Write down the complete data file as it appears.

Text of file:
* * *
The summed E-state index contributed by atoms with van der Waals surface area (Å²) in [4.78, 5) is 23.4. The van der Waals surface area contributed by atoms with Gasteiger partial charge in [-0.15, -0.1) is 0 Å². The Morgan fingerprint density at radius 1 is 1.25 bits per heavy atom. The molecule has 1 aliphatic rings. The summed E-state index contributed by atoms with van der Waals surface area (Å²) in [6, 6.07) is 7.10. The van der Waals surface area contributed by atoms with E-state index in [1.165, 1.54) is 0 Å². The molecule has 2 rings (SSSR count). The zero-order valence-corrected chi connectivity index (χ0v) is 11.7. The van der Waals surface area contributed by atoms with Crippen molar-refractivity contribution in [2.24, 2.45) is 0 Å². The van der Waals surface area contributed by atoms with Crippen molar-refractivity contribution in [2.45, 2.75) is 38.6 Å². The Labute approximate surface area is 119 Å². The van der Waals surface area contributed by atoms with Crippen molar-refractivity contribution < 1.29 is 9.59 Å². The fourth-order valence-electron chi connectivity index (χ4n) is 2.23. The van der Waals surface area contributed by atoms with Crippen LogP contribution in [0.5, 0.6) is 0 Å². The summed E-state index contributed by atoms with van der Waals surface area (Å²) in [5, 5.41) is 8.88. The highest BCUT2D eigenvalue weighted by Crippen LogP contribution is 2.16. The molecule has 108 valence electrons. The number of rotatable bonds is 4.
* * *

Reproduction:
The summed E-state index contributed by atoms with van der Waals surface area (Å²) in [4.78, 5) is 23.4. The van der Waals surface area contributed by atoms with Gasteiger partial charge in [-0.15, -0.1) is 0 Å². The Morgan fingerprint density at radius 1 is 1.25 bits per heavy atom. The molecule has 1 aliphatic rings. The summed E-state index contributed by atoms with van der Waals surface area (Å²) in [6, 6.07) is 7.10. The van der Waals surface area contributed by atoms with E-state index in [1.165, 1.54) is 0 Å². The molecule has 2 rings (SSSR count). The zero-order valence-corrected chi connectivity index (χ0v) is 11.7. The van der Waals surface area contributed by atoms with Crippen molar-refractivity contribution in [2.24, 2.45) is 0 Å². The van der Waals surface area contributed by atoms with Crippen molar-refractivity contribution in [2.45, 2.75) is 38.6 Å². The Labute approximate surface area is 119 Å². The van der Waals surface area contributed by atoms with Crippen molar-refractivity contribution < 1.29 is 9.59 Å². The fourth-order valence-electron chi connectivity index (χ4n) is 2.23. The van der Waals surface area contributed by atoms with Crippen LogP contribution in [0.5, 0.6) is 0 Å². The summed E-state index contributed by atoms with van der Waals surface area (Å²) in [5, 5.41) is 8.88. The highest BCUT2D eigenvalue weighted by Crippen LogP contribution is 2.16. The molecule has 108 valence electrons. The number of rotatable bonds is 4.